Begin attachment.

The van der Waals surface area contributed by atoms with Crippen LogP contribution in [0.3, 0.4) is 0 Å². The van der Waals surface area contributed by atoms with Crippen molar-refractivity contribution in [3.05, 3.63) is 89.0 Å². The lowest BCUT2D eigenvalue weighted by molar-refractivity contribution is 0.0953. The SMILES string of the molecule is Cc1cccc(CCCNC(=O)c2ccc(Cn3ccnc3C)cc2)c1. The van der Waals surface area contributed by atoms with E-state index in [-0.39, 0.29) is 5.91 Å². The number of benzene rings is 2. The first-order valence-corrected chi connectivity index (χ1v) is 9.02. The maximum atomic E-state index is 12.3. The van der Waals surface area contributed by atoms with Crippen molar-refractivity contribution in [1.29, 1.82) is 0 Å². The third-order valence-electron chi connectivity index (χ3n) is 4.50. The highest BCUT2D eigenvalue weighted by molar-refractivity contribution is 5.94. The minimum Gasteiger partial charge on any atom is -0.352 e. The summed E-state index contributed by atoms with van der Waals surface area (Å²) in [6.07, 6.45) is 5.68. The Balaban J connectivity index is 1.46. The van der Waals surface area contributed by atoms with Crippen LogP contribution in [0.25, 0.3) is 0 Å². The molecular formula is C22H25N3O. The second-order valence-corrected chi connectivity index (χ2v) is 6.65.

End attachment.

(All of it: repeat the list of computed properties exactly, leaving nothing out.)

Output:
The van der Waals surface area contributed by atoms with Crippen LogP contribution in [0.3, 0.4) is 0 Å². The van der Waals surface area contributed by atoms with Crippen molar-refractivity contribution in [3.05, 3.63) is 89.0 Å². The lowest BCUT2D eigenvalue weighted by molar-refractivity contribution is 0.0953. The SMILES string of the molecule is Cc1cccc(CCCNC(=O)c2ccc(Cn3ccnc3C)cc2)c1. The van der Waals surface area contributed by atoms with E-state index in [-0.39, 0.29) is 5.91 Å². The number of benzene rings is 2. The first-order valence-corrected chi connectivity index (χ1v) is 9.02. The maximum atomic E-state index is 12.3. The van der Waals surface area contributed by atoms with Crippen molar-refractivity contribution in [1.29, 1.82) is 0 Å². The third-order valence-electron chi connectivity index (χ3n) is 4.50. The highest BCUT2D eigenvalue weighted by molar-refractivity contribution is 5.94. The minimum Gasteiger partial charge on any atom is -0.352 e. The summed E-state index contributed by atoms with van der Waals surface area (Å²) in [6.07, 6.45) is 5.68. The Balaban J connectivity index is 1.46. The van der Waals surface area contributed by atoms with Crippen LogP contribution in [0.25, 0.3) is 0 Å². The molecular formula is C22H25N3O. The second-order valence-corrected chi connectivity index (χ2v) is 6.65.